It wasn't that many years ago that Celgene (CELG) was a $38.00 per share stock with a market cap of $17 billion - that was April 18th 2009. Today it sits at its all-time high at $160.58 per share with a market cap of $66 billion. The company has risen greatly by acquiring quality companies and developing novel treatments making it a multinational powerhouse with six successful drugs on the market. According to the company there are about 300 clinical trials at major medical centers using compounds from Celgene for indications including solid tumor cancers, multiple myeloma, myelodysplastic syndromes, chronic lymphocyte leukemia (CLL), non-Hodgkin's lymphoma (NHL), myelofibrosis, small cell lung cancer and prostate cancer. The company owns or licenses over 800 patents or pending patents worldwide, and has a number of indications in regulatory filing, and eight indications in phase 3 trials.
I use Celgene as an example because it reminds me of a much smaller company that has such great potential that it may well one day rise from its $143 million market cap to a billion-dollar plus company. The company is NeoStem (NBS) and it is on the forefront of developing and manufacturing stem cells for various chronic diseases such as heart disease and autoimmune diseases. Now, to make it clear, I am not saying that NeoStem and Celgene are exactly the same and will have the same outcome - but I am pointing out that Celgene rose via quality products and smart acquisitions and it appears that NeoStem has followed this philosophy with smart acquisitions: four subsidiaries all of which are developing or manufacturing quality products for the stem cell market. And what makes this company valuable is that it is at the forefront of stem cell development, a market that is expected to reach $119.15 billion by 2018, according to a new report published in August 2013 by Transparency Market Research.
Both Companies Developing Autoimmune Platforms
What attracts me to both companies is that each is developing novel treatments for diseases that affect millions of people worldwide - autoimmune diseases. According to a report by Global Industry Analysts, Inc., the autoimmune therapeutic disease market is expected to reach $77 billion by 2017. These diseases include the systemic autoimmune diseases therapeutic market - which include rheumatoid arthritis, psoriasis and lupus - along with the localized autoimmune diseases therapeutic market - which include, multiple sclerosis, inflammatory bowel disease and Type I diabetes - in sum expected to reach $69 billion by 2019. These numbers do not include the asthma therapeutic market, estimated to reach a value of $21.6 billion by 2019, and appears to have a common pathophysiologic mechanism as autoimmune conditions.
Celgene - Oral Autoimuine Drug Apremilast Shows Great Potential
Celgene's novel drug, apremilast, a small-molecule selective inhibitor of phosphodiesterase 4 (PDE4) for the treatment of psoriatic arthritis and other autoimmune diseases, has the potential to be a billion-dollar blockbuster drug. The company will present results from three phase 3 investigational trials evaluating the treatment of patients with psoriasis, psoriatic arthritis and Behcet's disease at the American College of Rheumatology Association of Rheumatology Health Professionals annual meeting in San Diego, October 25-31. Earlier this year, Celgene filed with the U.S. Food and Drug Administration (FDA) for approval of apremilast as a treatment for psoriatic arthritis. The updated data showed that 31.3% of patients had at least a 20% reduction in pain after 16 weeks of treatment. After 52 weeks, 63% of patients experienced a reduction in pain.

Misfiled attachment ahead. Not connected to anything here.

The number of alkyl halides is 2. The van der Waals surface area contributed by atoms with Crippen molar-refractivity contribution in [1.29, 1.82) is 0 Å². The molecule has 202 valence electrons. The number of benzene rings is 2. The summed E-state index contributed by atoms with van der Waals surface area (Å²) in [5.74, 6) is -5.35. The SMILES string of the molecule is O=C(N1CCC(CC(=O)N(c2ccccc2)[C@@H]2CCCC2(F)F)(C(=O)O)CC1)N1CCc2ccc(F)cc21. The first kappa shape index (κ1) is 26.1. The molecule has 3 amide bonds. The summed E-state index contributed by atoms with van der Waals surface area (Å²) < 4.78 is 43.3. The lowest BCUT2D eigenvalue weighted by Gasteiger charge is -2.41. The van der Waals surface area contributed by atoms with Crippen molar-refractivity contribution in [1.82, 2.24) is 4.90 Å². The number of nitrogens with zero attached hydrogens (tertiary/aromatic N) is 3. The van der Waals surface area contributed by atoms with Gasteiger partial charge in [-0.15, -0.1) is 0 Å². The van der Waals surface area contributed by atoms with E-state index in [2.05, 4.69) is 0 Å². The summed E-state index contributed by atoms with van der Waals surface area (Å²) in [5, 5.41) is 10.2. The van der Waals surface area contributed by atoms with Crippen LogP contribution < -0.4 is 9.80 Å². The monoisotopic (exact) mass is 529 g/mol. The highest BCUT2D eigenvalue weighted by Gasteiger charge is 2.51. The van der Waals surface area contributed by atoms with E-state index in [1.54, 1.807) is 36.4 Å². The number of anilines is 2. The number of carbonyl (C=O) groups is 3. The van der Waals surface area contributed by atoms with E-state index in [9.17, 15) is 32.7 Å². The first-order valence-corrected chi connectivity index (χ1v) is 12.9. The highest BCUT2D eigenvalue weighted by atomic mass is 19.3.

The company expects apremilast to go head to head against Abbott Laboratories' (ABT) highly successful drug Humira, an injectable biologic drug for psoriatic arthritis. And while apremilast's earlier June update from a phase 3 trial was not stellar, it did show similar efficacy and safety compared to Humira. But what may give apremilast an advantage is that the drug is taken orally as opposed to Humira, which requires an injection. Humira's peak sales are estimated to reach roughly $11.2 billion in 2016, before declining due to oral alternatives, such as Celgene's apremilast or Pfizer's Xeljanz. Celgene sales projections for apremilast for 2017 are between $1.5 billion and $2 billion, which would make it another successful drug alongside its growing breast cancer drug, Abraxane. And while some analysts see those numbers as lofty, they do expect the drug to gain FDA approval.
Celgene stock has more than doubled year to date, and has a relatively high PE ratio for its sector - 44.97. But Celgene continues to perform, and most analysts still see the stock as a buy while none see it as a sell. The company's revenue growth rose 17% over the same quarter the previous year outpacing the industry average of 9%. In September the FDA approved the uses of Abraxane for treatment in patients with late-stage (metastatic) pancreatic cancer. Abraxane sales totaled $427 million in 2012, and now has the potential to double as estimates for the pancreatic cancer treatment market in the U.S. is expected to grow to $829 million by 2019. And while Celgene stock is at its 52-week high, there is little reason given its late stage pipeline and successful products that the stock should not continue to rise.
Neostem - Novel Autoimmune Stem Cell Platforms Could Be Worth Billions